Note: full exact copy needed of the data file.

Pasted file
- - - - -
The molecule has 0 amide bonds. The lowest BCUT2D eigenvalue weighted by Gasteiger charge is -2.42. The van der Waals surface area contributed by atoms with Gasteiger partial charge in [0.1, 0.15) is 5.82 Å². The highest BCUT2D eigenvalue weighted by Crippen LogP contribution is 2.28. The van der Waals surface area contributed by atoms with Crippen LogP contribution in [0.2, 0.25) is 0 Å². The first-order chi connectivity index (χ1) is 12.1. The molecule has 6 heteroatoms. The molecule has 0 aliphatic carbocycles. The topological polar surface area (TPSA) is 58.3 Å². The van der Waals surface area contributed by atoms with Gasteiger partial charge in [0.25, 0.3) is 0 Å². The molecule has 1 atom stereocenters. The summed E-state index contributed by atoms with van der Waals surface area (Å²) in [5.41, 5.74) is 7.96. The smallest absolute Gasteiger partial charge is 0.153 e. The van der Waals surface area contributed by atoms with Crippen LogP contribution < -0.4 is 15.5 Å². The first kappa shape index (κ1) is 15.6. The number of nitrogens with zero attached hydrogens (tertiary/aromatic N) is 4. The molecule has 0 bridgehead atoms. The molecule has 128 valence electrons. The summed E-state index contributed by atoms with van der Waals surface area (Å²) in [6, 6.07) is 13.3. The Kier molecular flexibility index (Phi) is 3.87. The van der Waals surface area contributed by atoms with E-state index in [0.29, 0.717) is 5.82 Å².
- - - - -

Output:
The molecule has 0 amide bonds. The lowest BCUT2D eigenvalue weighted by Gasteiger charge is -2.42. The van der Waals surface area contributed by atoms with Gasteiger partial charge in [0.1, 0.15) is 5.82 Å². The highest BCUT2D eigenvalue weighted by Crippen LogP contribution is 2.28. The van der Waals surface area contributed by atoms with Crippen LogP contribution in [0.2, 0.25) is 0 Å². The first-order chi connectivity index (χ1) is 12.1. The molecule has 6 heteroatoms. The molecule has 0 aliphatic carbocycles. The topological polar surface area (TPSA) is 58.3 Å². The van der Waals surface area contributed by atoms with Gasteiger partial charge in [0.25, 0.3) is 0 Å². The molecule has 1 atom stereocenters. The summed E-state index contributed by atoms with van der Waals surface area (Å²) in [5.41, 5.74) is 7.96. The smallest absolute Gasteiger partial charge is 0.153 e. The van der Waals surface area contributed by atoms with Crippen LogP contribution < -0.4 is 15.5 Å². The first kappa shape index (κ1) is 15.6. The number of nitrogens with zero attached hydrogens (tertiary/aromatic N) is 4. The molecule has 0 bridgehead atoms. The molecule has 128 valence electrons. The summed E-state index contributed by atoms with van der Waals surface area (Å²) in [6, 6.07) is 13.3. The Kier molecular flexibility index (Phi) is 3.87. The van der Waals surface area contributed by atoms with E-state index in [0.29, 0.717) is 5.82 Å².